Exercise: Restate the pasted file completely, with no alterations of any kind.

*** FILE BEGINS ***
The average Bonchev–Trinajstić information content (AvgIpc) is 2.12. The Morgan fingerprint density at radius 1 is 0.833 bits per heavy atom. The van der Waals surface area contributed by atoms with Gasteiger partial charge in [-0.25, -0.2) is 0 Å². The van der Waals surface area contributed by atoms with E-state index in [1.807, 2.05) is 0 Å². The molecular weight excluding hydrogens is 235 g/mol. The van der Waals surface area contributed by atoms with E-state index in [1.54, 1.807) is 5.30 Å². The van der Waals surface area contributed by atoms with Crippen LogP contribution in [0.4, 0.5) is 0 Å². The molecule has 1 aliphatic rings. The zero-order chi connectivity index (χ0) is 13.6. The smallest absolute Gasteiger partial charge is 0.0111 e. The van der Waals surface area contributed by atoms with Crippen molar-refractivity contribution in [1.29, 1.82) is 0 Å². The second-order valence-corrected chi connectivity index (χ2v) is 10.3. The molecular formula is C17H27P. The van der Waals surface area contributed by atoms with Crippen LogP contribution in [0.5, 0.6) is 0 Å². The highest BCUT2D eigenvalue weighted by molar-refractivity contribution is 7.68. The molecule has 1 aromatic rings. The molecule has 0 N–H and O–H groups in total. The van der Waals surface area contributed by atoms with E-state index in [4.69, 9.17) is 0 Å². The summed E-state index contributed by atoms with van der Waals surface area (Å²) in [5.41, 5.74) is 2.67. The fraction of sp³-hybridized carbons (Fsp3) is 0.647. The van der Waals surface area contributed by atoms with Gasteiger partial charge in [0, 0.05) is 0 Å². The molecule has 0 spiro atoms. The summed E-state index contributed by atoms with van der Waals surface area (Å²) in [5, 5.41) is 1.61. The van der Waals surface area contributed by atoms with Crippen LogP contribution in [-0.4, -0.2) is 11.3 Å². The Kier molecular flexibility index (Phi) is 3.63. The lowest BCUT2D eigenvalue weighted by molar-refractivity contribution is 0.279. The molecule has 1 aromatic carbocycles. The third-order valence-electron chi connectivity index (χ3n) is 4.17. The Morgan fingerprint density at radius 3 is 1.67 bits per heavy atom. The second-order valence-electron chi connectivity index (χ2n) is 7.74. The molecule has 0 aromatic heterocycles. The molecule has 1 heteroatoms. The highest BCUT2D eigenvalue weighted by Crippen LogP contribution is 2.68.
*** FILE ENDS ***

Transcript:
The average Bonchev–Trinajstić information content (AvgIpc) is 2.12. The Morgan fingerprint density at radius 1 is 0.833 bits per heavy atom. The van der Waals surface area contributed by atoms with Gasteiger partial charge in [-0.25, -0.2) is 0 Å². The van der Waals surface area contributed by atoms with E-state index in [1.807, 2.05) is 0 Å². The molecular weight excluding hydrogens is 235 g/mol. The van der Waals surface area contributed by atoms with E-state index in [1.54, 1.807) is 5.30 Å². The van der Waals surface area contributed by atoms with Crippen LogP contribution in [0.4, 0.5) is 0 Å². The molecule has 1 aliphatic rings. The zero-order chi connectivity index (χ0) is 13.6. The smallest absolute Gasteiger partial charge is 0.0111 e. The van der Waals surface area contributed by atoms with Crippen molar-refractivity contribution in [1.29, 1.82) is 0 Å². The second-order valence-corrected chi connectivity index (χ2v) is 10.3. The molecular formula is C17H27P. The van der Waals surface area contributed by atoms with Crippen LogP contribution in [0.5, 0.6) is 0 Å². The highest BCUT2D eigenvalue weighted by molar-refractivity contribution is 7.68. The molecule has 1 aromatic rings. The molecule has 0 N–H and O–H groups in total. The van der Waals surface area contributed by atoms with E-state index in [4.69, 9.17) is 0 Å². The summed E-state index contributed by atoms with van der Waals surface area (Å²) in [5.41, 5.74) is 2.67. The fraction of sp³-hybridized carbons (Fsp3) is 0.647. The van der Waals surface area contributed by atoms with Gasteiger partial charge in [0, 0.05) is 0 Å². The molecule has 0 spiro atoms. The summed E-state index contributed by atoms with van der Waals surface area (Å²) in [5, 5.41) is 1.61. The van der Waals surface area contributed by atoms with Crippen LogP contribution in [-0.4, -0.2) is 11.3 Å². The Kier molecular flexibility index (Phi) is 3.63. The lowest BCUT2D eigenvalue weighted by molar-refractivity contribution is 0.279. The molecule has 1 aromatic carbocycles. The third-order valence-electron chi connectivity index (χ3n) is 4.17. The Morgan fingerprint density at radius 3 is 1.67 bits per heavy atom. The second-order valence-electron chi connectivity index (χ2n) is 7.74. The molecule has 0 aromatic heterocycles. The molecule has 1 heteroatoms. The highest BCUT2D eigenvalue weighted by Crippen LogP contribution is 2.68.